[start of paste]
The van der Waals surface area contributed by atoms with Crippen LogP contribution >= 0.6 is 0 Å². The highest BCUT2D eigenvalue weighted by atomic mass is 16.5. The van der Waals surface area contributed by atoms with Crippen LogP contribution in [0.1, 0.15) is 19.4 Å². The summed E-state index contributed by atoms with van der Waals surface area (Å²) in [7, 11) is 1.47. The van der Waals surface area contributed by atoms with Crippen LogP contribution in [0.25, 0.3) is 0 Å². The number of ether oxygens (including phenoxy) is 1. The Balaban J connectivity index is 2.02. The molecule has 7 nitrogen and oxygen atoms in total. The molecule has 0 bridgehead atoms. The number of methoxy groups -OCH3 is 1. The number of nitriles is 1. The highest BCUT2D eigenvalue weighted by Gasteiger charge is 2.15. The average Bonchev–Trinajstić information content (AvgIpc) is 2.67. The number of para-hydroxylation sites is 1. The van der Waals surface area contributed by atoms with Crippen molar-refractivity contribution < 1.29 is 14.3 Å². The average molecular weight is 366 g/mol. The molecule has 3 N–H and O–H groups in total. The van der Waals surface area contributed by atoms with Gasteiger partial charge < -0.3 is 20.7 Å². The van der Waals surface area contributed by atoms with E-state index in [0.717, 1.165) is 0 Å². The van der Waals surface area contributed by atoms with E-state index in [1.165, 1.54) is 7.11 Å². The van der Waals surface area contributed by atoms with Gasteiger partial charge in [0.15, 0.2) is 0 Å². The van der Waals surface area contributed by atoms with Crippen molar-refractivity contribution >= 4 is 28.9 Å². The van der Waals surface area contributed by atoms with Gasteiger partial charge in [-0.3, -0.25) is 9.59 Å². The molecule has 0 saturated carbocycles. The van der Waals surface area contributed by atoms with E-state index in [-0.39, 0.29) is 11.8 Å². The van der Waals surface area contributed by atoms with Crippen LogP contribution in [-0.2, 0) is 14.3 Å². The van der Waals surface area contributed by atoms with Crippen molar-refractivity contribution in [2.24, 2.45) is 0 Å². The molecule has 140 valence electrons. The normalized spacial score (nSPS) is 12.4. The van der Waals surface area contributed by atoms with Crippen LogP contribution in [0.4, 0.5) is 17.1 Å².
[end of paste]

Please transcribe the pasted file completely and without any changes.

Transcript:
The van der Waals surface area contributed by atoms with Crippen LogP contribution >= 0.6 is 0 Å². The highest BCUT2D eigenvalue weighted by atomic mass is 16.5. The van der Waals surface area contributed by atoms with Crippen LogP contribution in [0.1, 0.15) is 19.4 Å². The summed E-state index contributed by atoms with van der Waals surface area (Å²) in [7, 11) is 1.47. The van der Waals surface area contributed by atoms with Crippen LogP contribution in [0.25, 0.3) is 0 Å². The number of ether oxygens (including phenoxy) is 1. The Balaban J connectivity index is 2.02. The molecule has 7 nitrogen and oxygen atoms in total. The molecule has 0 bridgehead atoms. The number of methoxy groups -OCH3 is 1. The number of nitriles is 1. The highest BCUT2D eigenvalue weighted by Gasteiger charge is 2.15. The average Bonchev–Trinajstić information content (AvgIpc) is 2.67. The number of para-hydroxylation sites is 1. The van der Waals surface area contributed by atoms with Crippen molar-refractivity contribution < 1.29 is 14.3 Å². The average molecular weight is 366 g/mol. The molecule has 3 N–H and O–H groups in total. The van der Waals surface area contributed by atoms with Gasteiger partial charge < -0.3 is 20.7 Å². The van der Waals surface area contributed by atoms with E-state index in [0.717, 1.165) is 0 Å². The van der Waals surface area contributed by atoms with E-state index in [1.165, 1.54) is 7.11 Å². The van der Waals surface area contributed by atoms with Gasteiger partial charge in [0.15, 0.2) is 0 Å². The van der Waals surface area contributed by atoms with Crippen molar-refractivity contribution >= 4 is 28.9 Å². The van der Waals surface area contributed by atoms with Gasteiger partial charge in [-0.3, -0.25) is 9.59 Å². The molecule has 0 saturated carbocycles. The van der Waals surface area contributed by atoms with E-state index in [-0.39, 0.29) is 11.8 Å². The van der Waals surface area contributed by atoms with Crippen LogP contribution in [-0.2, 0) is 14.3 Å². The van der Waals surface area contributed by atoms with Crippen molar-refractivity contribution in [2.24, 2.45) is 0 Å². The molecule has 140 valence electrons. The normalized spacial score (nSPS) is 12.4. The van der Waals surface area contributed by atoms with Crippen LogP contribution in [0.4, 0.5) is 17.1 Å².